As reported on Daring Fireball, Apple’s new iPhone SDK 4.0 appears to explicitly ban apps made using cross-compilers (tools that allow you to create iPhone apps using other languages, APIs and third-party tools). This includes not only Adobe’s upcoming Flash-based Packager for iPhone tool, a central gem in the Flash CS5 crown, but also up-and-coming third-party tools like Titanium:

My reading of this new language is that cross-compilers, such as the Flash-to-iPhone compiler in Adobe’s upcoming Flash Professional CS5 release, are prohibited. This also bans apps compiled using MonoTouch — a tool that compiles C# and .NET apps to the iPhone. It’s unclear what this means for tools like Titanium and PhoneGap, which let developers write JavaScript code that runs in WebKit inside a native iPhone app wrapper. They might be OK. This tweet from the PhoneGap Twitter account suggests they’re not worried. The folks at Appcelerator realize, though, that they might be out of bounds with Titanium. Ansca’s Corona SDK, which lets you write iPhone apps using Lua, strikes me as out of bounds.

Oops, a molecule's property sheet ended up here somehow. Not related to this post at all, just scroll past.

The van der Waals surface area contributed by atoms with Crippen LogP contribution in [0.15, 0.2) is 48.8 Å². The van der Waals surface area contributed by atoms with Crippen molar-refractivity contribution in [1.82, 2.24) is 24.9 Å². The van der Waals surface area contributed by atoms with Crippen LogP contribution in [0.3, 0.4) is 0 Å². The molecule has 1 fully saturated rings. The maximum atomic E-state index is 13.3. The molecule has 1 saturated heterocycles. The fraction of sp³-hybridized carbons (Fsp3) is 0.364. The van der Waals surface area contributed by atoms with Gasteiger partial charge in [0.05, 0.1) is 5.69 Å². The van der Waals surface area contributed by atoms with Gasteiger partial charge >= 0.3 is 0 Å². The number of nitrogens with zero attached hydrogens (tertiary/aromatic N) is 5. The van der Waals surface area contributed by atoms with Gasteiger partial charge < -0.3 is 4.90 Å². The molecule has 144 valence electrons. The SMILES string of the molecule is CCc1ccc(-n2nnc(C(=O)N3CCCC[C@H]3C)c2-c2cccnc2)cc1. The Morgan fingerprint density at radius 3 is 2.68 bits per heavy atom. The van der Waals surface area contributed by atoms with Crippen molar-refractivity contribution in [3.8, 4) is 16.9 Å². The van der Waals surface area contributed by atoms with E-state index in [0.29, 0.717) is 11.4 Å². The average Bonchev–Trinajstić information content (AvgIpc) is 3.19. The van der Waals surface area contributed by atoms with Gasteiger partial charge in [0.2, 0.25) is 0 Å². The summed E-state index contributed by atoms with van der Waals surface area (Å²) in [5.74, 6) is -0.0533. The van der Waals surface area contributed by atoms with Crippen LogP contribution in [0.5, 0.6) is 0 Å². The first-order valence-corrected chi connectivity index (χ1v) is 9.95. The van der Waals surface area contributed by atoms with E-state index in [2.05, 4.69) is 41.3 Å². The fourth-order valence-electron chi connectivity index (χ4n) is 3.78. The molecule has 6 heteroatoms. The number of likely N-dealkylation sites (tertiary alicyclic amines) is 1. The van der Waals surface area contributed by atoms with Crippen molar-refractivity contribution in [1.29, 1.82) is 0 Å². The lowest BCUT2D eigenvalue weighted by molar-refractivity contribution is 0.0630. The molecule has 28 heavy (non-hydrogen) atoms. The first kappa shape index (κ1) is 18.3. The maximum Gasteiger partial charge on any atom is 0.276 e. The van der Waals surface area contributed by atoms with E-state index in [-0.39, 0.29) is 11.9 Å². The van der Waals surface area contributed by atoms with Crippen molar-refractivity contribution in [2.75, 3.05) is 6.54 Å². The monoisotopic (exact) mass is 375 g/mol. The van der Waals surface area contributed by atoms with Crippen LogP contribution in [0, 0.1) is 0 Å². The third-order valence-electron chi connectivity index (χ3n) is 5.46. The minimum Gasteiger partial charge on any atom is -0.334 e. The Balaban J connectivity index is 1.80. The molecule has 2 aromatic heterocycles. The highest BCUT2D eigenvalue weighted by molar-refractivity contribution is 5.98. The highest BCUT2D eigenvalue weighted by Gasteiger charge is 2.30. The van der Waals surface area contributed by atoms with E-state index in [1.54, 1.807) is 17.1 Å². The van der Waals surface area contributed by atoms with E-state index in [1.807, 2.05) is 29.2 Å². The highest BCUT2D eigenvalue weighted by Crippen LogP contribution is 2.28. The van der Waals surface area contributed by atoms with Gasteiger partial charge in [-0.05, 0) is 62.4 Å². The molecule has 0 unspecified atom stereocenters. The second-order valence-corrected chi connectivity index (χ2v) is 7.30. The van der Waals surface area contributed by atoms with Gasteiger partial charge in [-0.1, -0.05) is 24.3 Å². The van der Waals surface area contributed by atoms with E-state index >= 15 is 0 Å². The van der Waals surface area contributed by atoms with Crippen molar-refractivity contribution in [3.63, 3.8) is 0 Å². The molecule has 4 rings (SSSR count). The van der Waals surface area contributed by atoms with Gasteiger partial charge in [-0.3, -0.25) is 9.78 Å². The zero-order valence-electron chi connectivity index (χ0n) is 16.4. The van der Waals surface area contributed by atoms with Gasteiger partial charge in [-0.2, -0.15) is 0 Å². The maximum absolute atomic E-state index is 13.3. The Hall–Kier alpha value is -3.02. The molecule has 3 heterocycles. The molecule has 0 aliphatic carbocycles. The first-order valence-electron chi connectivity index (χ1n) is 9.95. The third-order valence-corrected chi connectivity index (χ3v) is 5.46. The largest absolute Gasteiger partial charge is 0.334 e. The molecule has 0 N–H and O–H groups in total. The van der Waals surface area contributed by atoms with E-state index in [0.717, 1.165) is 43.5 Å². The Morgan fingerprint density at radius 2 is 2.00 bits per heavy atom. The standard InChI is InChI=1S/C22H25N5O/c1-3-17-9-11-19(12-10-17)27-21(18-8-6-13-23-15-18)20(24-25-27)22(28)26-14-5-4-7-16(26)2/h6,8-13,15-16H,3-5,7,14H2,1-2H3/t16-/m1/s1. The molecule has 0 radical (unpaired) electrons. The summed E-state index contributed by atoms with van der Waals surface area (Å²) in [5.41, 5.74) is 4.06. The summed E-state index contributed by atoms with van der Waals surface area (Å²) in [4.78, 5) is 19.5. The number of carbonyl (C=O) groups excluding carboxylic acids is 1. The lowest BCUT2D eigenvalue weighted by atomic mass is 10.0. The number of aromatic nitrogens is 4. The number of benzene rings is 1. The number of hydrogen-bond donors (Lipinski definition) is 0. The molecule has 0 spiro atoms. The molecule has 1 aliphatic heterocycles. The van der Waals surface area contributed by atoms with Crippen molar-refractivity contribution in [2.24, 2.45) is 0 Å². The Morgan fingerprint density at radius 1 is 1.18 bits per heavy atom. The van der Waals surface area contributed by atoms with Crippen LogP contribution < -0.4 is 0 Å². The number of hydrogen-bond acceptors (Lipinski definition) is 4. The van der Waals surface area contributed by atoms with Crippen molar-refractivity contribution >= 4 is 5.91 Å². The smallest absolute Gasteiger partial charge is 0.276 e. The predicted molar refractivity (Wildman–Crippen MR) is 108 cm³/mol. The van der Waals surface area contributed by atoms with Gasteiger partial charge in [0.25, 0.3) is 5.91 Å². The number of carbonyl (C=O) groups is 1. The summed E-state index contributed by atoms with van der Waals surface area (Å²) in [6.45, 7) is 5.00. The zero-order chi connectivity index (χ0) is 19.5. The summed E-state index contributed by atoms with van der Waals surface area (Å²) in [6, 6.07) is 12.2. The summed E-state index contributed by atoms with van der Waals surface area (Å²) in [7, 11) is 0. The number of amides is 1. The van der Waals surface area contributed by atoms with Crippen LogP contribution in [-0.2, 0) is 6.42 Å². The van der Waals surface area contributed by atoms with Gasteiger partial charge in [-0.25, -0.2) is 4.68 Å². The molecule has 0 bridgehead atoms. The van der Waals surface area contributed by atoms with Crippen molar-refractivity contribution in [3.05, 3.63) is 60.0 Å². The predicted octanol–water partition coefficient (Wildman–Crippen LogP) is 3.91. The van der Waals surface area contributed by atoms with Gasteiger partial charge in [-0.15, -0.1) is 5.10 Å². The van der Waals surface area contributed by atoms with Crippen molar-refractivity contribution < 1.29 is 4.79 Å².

While Apple is certainly within their rights to decide how developers create iPhone apps — and developer enthusiasm for the iPhone OS is likely to only get stronger with the iPad in the mix — it’s another example of Apple’s tendency to wield its godlike power over the platform with a heavy hand. Oops, did we forget to mention we just invalidated a bunch of companies’ business models while you were all marveling over the new multitasking features? But then, it has always struck me as insanely dangerous to hang one’s fortunes on the grace of such a fickle overlord in the first place.

» New iPhone Developer Agreement Bans the Use of Adobe’s Flash-to-iPhone Compiler (Daring Fireball)

Update: Jon Gruber follows up with a very well-reasoned examination of the likely thinking behind Apple’s decision. The quick summary: it’s good for everyone but producers of third-party app-building software (and, of course, the developers who use it). For those who were hoping for a shortcut: time to crack open Objective-C for Dummies.